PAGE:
Indeed, Johnson is the lone Republican senator up for re-election in a state Biden claimed. He has not decided yet whether he will run for a third term in 2022, but if he does, the conventional wisdom is that defending the “insurrectionists” won’t help him [As Sen. Ron Johnson weighs future, Trump ties take a toll, by Scott Bauer, The Associated Press, January 31, 2021].
Johnson speaking truth to power could be just a political scheme to win over the grassroots, or done out of genuine conviction. I lean more toward the latter. Plenty of Republicans who want Trumpist support, including help from man himself, effusively praise the former president and beg for his endorsement. But don’t question January 6—they just try to move on. Johnson is not out there fawning over Trump; he’s bringing up questions and facts every other Republican ignores. That takes guts
If he retires, he will be the only right-wing firebrand to leave office. Among the seven GOP Senators who voted to convict Trump were two Republicans who aren’t running again [7 GOP Senators Voted To Convict Trump. Only 1 Faces Voters Next Year, by Barbara Sprunt, NPR, February 15, 2021]. But North Carolina’s Richard Burr and Pennsylvania’s Pat Toomey apparently want to retire in the good graces of the Regime Media. Johnson doesn’t care what the radical Left thinks.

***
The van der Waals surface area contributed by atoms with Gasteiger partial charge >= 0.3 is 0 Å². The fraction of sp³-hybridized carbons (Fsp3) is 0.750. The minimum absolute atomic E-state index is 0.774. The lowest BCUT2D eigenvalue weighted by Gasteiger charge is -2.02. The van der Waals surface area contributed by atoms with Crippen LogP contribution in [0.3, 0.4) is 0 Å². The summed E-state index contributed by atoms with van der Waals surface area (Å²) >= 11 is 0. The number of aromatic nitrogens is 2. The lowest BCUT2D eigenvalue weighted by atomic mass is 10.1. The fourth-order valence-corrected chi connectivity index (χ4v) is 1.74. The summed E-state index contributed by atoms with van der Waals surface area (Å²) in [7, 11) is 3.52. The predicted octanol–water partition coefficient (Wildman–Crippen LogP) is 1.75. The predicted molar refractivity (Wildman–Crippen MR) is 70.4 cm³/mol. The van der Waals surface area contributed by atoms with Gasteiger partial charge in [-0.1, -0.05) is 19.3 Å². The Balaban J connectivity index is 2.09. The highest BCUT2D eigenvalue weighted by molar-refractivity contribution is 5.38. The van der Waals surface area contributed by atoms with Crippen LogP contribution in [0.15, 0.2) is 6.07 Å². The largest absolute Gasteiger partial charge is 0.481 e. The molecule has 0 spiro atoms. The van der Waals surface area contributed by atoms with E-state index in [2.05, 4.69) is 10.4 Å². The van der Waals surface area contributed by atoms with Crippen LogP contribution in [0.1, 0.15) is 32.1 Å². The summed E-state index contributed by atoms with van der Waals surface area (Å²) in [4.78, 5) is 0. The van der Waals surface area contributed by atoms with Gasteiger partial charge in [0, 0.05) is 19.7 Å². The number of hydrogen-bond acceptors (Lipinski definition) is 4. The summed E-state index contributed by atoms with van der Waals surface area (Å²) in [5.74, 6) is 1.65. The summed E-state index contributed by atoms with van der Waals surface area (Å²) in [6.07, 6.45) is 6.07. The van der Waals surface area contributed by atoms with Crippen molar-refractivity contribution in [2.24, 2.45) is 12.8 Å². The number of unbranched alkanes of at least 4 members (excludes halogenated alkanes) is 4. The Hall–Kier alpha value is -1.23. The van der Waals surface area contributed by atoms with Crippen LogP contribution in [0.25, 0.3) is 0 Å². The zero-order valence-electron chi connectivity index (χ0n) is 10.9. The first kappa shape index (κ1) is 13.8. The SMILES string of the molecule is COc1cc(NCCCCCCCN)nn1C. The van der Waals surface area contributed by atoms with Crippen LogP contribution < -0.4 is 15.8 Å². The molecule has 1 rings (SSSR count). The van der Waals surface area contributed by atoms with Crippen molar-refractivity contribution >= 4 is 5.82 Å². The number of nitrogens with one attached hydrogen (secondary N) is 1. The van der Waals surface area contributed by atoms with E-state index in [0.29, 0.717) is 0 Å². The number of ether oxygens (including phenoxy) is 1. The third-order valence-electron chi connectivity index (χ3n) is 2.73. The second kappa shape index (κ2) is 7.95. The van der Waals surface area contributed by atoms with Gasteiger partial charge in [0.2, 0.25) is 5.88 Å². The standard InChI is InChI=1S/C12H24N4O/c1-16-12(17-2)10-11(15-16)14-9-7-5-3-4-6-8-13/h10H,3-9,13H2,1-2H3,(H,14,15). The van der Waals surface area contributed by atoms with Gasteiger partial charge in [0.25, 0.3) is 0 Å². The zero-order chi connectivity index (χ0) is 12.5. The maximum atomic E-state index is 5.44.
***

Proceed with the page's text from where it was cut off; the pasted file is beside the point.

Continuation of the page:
Johnson’s defense of ordinary Trump supporters is admirable. But to fully stand up for the Historic American Nation, he must get much more serious about immigration. He’s no Lindsey Grahamnesty, but he isn’t the best he could be.